FEBRUARY 17, 1997
Can't pay, file anyway
Don't let a shrinking wallet turn into a late federal income tax return. The results could make that wallet even emptier. Once people get behind in their taxes, they often continue to put off filing. But the IRS says that is the worst move a person could make. Although there are penalties and interest for paying late, the penalties for failing to file in the first place are much larger. With each return not filed, the debt piles up. By the time IRS comes looking for the taxpayer, the amount owed may be overwhelming.
To avoid penalty and interest charges, people should pay their tax liability in full. Those who cannot afford to pay what they owe should contact the IRS to discuss payment options such as installment payments and offers to settle their tax account for less than the amount owed. However, the offer must be in the best interest of both the person and the government.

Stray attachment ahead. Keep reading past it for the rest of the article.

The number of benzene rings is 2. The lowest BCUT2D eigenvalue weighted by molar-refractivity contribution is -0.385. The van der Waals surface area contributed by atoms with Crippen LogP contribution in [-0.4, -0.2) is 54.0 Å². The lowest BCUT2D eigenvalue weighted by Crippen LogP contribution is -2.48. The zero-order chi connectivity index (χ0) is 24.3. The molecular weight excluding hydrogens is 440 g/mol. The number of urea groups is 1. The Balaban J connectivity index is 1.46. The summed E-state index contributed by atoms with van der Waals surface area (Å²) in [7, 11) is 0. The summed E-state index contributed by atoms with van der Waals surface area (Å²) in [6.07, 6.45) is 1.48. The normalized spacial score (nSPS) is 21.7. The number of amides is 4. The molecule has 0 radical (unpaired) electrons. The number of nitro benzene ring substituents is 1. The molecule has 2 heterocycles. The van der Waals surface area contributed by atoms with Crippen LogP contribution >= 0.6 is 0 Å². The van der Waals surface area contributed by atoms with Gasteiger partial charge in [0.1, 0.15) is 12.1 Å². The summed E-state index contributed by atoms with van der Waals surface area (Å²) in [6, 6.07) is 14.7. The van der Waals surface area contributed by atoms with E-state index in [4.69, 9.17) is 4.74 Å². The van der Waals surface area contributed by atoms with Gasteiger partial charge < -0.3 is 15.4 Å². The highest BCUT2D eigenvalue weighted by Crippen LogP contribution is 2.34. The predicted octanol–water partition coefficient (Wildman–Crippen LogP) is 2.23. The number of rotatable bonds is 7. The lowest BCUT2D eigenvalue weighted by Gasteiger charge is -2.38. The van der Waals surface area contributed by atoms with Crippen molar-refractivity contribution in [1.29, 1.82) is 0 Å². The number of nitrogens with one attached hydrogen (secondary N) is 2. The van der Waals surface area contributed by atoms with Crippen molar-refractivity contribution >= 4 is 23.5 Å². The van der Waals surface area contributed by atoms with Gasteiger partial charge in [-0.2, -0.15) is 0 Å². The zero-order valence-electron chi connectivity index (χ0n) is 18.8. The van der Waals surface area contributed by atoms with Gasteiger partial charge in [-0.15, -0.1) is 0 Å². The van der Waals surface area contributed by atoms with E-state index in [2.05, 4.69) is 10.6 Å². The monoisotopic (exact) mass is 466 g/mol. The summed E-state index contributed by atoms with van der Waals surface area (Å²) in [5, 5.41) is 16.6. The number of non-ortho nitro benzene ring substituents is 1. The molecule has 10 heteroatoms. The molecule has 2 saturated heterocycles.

The bottom line is that it's always better to file and, if necessary, make arrangements to pay rather than waiting for IRS to enforce the tax laws. Consequences for not filing returns or answering IRS letters can range up to an IRS lien against property or, in worst cases, criminal charges.
The IRS has information on the rights taxpayers have when dealing with the IRS and the collection process, how it affects them, and where to go for help if a problem can't get resolved. Details on these topics are covered in Publication 1, Your Rights As a Taxpayer (Publication 1SP, Derechos del Contribuyente, in Spanish), and Publication 594, Understanding the Collection Process (Publication 594SP, Comprendiendo el Proceso de Cobro). Call 1-800-829-3676 for copies.